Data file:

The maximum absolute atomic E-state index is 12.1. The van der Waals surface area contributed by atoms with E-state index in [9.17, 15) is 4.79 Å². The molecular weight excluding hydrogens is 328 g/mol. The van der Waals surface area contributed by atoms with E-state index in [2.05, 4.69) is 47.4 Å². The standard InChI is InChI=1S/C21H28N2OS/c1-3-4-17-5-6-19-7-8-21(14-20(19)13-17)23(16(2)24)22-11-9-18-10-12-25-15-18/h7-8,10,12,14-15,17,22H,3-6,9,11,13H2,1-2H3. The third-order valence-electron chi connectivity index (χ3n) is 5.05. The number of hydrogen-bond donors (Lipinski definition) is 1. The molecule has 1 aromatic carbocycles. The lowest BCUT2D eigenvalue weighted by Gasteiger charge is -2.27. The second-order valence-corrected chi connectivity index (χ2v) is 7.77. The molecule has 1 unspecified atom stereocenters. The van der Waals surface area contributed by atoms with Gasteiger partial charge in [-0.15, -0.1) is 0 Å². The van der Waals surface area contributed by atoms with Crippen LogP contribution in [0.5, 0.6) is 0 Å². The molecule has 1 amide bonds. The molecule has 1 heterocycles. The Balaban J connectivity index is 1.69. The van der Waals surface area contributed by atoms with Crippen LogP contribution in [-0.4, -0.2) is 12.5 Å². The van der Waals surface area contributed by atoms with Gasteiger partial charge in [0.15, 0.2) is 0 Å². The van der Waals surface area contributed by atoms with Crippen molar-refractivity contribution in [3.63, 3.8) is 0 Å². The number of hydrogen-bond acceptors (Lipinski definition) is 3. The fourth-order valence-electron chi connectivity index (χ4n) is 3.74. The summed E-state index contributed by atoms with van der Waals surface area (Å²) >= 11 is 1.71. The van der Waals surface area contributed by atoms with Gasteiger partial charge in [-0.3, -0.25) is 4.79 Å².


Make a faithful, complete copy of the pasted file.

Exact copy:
The maximum absolute atomic E-state index is 12.1. The van der Waals surface area contributed by atoms with E-state index in [9.17, 15) is 4.79 Å². The molecular weight excluding hydrogens is 328 g/mol. The van der Waals surface area contributed by atoms with E-state index in [2.05, 4.69) is 47.4 Å². The standard InChI is InChI=1S/C21H28N2OS/c1-3-4-17-5-6-19-7-8-21(14-20(19)13-17)23(16(2)24)22-11-9-18-10-12-25-15-18/h7-8,10,12,14-15,17,22H,3-6,9,11,13H2,1-2H3. The third-order valence-electron chi connectivity index (χ3n) is 5.05. The number of hydrogen-bond donors (Lipinski definition) is 1. The molecule has 1 aromatic carbocycles. The lowest BCUT2D eigenvalue weighted by Gasteiger charge is -2.27. The second-order valence-corrected chi connectivity index (χ2v) is 7.77. The molecule has 1 unspecified atom stereocenters. The van der Waals surface area contributed by atoms with Gasteiger partial charge in [-0.15, -0.1) is 0 Å². The van der Waals surface area contributed by atoms with Crippen LogP contribution in [0.5, 0.6) is 0 Å². The molecule has 1 amide bonds. The molecule has 1 heterocycles. The Balaban J connectivity index is 1.69. The van der Waals surface area contributed by atoms with Crippen LogP contribution in [-0.4, -0.2) is 12.5 Å². The van der Waals surface area contributed by atoms with Gasteiger partial charge in [0.15, 0.2) is 0 Å². The van der Waals surface area contributed by atoms with Crippen molar-refractivity contribution in [3.63, 3.8) is 0 Å². The number of hydrogen-bond acceptors (Lipinski definition) is 3. The fourth-order valence-electron chi connectivity index (χ4n) is 3.74. The summed E-state index contributed by atoms with van der Waals surface area (Å²) >= 11 is 1.71. The van der Waals surface area contributed by atoms with Gasteiger partial charge in [-0.3, -0.25) is 4.79 Å².